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Wat Uphai Ratbamrung

Wat Uphai Ratbamrung

A Vietnamese Buddhist Temple in Bangkok

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The Khanh Van Temple also known as Wat Uphai Ratbamrung is a colorful Vietnamese/Chinese style temple. Its on Charoenkrung Road in Bangkok?s Chinatown and built?in the late 18th century.

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The Temple Entrance

Wat Uphai Ratbamrung History

Wat Uphai Ratbamrung temple dates back to the late 18th century. A community of Vietnamese immigrants had settled in the area and received?the land from King Rama I, the first king of the Chakri dynasty. The immigrants constructed the temple which was originally named Chua Khanh Van in Vietnamese. It was one of the first Vietnamese Buddhist temples in Thailand.

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The Principal Buddha Image

The temple went on to receive royal patronage from two successive kings. King Mongkut (Rama IV) & King Chulalongkorn (Rama V). After his, coronation King Mongkut appointed The temple?s abbot ?Ong Hung? as head of the Vietnamese sect of Thai Buddhism. In 1878 King Chulalongkorn blessed the temple with its current name Wat Uphai Ratbamrung.

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Guan Yin

The Temple

The temple entrance is on Charoen Krung road on the border of Talat Noi & Chinatown. The Chua Khanh Van sign is above the entrance arch which leads into the temple grounds. The main building sits?back from the road. The terrace features a central statue of Guan Yin, the Chinese Bodhisattva, goddess of mercy, compassion, kindness & love. The central standing statue is holding a water jar, a Buddhist symbol of good fortune. Guan Yin has?her two children Long Nue & Chan Tsi on either side. The image on the left sits?on an elephant & holds a lotus flower. On the right, the image sits?on a green tiger holding a willow branch.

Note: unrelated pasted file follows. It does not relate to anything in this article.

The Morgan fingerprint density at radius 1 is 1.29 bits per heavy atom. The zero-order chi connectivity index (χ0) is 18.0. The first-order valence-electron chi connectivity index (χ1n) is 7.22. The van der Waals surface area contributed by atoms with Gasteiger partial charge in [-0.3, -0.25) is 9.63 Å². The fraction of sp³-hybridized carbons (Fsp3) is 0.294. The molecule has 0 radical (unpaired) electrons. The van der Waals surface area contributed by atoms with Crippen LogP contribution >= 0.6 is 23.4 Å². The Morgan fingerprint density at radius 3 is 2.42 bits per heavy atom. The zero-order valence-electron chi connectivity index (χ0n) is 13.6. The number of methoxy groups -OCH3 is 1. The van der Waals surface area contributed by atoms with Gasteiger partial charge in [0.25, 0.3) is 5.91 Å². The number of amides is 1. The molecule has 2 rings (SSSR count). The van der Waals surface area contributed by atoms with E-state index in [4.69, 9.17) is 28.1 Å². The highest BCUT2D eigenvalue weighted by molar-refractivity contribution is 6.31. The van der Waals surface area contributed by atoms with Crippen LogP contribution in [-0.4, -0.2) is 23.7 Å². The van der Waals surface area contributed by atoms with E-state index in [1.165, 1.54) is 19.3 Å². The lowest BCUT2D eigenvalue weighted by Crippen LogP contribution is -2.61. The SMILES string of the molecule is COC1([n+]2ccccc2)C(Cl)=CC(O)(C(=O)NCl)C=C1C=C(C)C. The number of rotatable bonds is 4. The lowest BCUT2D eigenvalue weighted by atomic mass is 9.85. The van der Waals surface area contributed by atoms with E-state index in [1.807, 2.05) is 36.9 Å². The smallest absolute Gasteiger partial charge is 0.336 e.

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Guan Yin, Long Nue & Shan Tsai

The?gables, doors, & pillars are colorfully decorated with dancing dragons, fish & golden lotus flowers. Also on the terrace are small drum & bell pagodas as well as a mini golden chedi & prang. The doors to the ordination hall are?flanked on either side by another Guan Yin image and a Chinese god.?

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The Temple Terrace

The Ordination Hall

Inside the Ordination Hall is the impressive looking principal Buddha image?Sakyamuni Buddha, flanked by two rare Chinese disciples. Also within you will find a Maitreya Bodhisattva statue, Bodhisattva Avalokitesvara and a Dharma Protector. The Ordination Hall is not always open and the best time to visit is during Chinese festivals when there are special ceremonies and the temple is colorfully decorated. The monks are mostly Vietnamese Thai and ceremonies and chanting are usually in Vietnamese.


Wat Uphai Ratbamrung Courtyard

Inside the courtyard of the Khanh Van temple, there is a large Bodhi tree which is over 100 years old. A small garden area has a pond and a dancing dragon diorama with an embedded small Guan Yin image. This ?Dragon Wall? stops malevolent ghosts and evil spirits who apparently don?t like corners. Next to the Dragon Wall is a couple of plaques displaying Buddhist proverbs. To the side of the temple is a Khao Mo, a small hill made of rocks & stone containing miniature chedis, prangs & pagodas in different styles & sizes. There are also small pagoda shrines containing ashes and bones of people cremated at the temple. You will see their photos on the outside of the shrine.?

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Khao Mo

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The Dragon Wall

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Buddhist Proverbs

Where is Wat Uphai Ratbamrung?

Location: 864 Charoen Krung Road, Chinatown, Bangkok.

District: Chinatown


Opening Hours:?The temple grounds are open all day. The Ordination Hall may or may not be open.

Getting There:?MRT Hualamphong Station (exit 1). Cross the intersection and continue walking down Tri Mit Road turning left at the Chinatown gate into Charoen Krung Road. The shrine is on the right-hand side.


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